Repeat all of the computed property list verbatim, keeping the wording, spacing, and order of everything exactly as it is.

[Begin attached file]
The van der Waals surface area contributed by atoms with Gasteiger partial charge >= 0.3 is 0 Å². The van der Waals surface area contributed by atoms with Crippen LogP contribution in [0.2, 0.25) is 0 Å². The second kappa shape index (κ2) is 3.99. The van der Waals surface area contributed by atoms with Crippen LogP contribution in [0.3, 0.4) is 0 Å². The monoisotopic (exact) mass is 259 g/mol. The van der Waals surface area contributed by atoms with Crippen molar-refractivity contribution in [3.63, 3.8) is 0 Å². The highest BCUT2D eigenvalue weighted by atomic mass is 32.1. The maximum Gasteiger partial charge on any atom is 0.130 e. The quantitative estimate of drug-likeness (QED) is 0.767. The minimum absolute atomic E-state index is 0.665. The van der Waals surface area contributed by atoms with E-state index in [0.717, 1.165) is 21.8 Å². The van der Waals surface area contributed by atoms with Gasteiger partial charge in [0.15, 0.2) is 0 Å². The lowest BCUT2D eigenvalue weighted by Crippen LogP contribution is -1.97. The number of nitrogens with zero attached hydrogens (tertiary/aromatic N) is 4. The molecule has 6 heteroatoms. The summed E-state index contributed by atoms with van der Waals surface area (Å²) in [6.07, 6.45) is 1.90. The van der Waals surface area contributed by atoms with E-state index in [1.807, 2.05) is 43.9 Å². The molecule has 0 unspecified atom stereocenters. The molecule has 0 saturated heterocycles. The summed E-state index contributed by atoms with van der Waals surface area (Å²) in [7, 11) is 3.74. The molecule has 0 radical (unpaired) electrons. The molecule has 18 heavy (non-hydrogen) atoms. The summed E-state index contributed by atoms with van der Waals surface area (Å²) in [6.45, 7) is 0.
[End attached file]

The van der Waals surface area contributed by atoms with Gasteiger partial charge >= 0.3 is 0 Å². The van der Waals surface area contributed by atoms with Crippen LogP contribution in [0.2, 0.25) is 0 Å². The second kappa shape index (κ2) is 3.99. The van der Waals surface area contributed by atoms with Crippen LogP contribution in [0.3, 0.4) is 0 Å². The monoisotopic (exact) mass is 259 g/mol. The van der Waals surface area contributed by atoms with Crippen molar-refractivity contribution in [3.63, 3.8) is 0 Å². The highest BCUT2D eigenvalue weighted by atomic mass is 32.1. The maximum Gasteiger partial charge on any atom is 0.130 e. The quantitative estimate of drug-likeness (QED) is 0.767. The minimum absolute atomic E-state index is 0.665. The van der Waals surface area contributed by atoms with E-state index in [0.717, 1.165) is 21.8 Å². The van der Waals surface area contributed by atoms with Gasteiger partial charge in [0.15, 0.2) is 0 Å². The lowest BCUT2D eigenvalue weighted by Crippen LogP contribution is -1.97. The number of nitrogens with zero attached hydrogens (tertiary/aromatic N) is 4. The molecule has 6 heteroatoms. The summed E-state index contributed by atoms with van der Waals surface area (Å²) in [6.07, 6.45) is 1.90. The van der Waals surface area contributed by atoms with E-state index in [1.807, 2.05) is 43.9 Å². The molecule has 0 unspecified atom stereocenters. The molecule has 0 saturated heterocycles. The summed E-state index contributed by atoms with van der Waals surface area (Å²) in [7, 11) is 3.74. The molecule has 0 radical (unpaired) electrons. The molecule has 18 heavy (non-hydrogen) atoms. The summed E-state index contributed by atoms with van der Waals surface area (Å²) in [6.45, 7) is 0.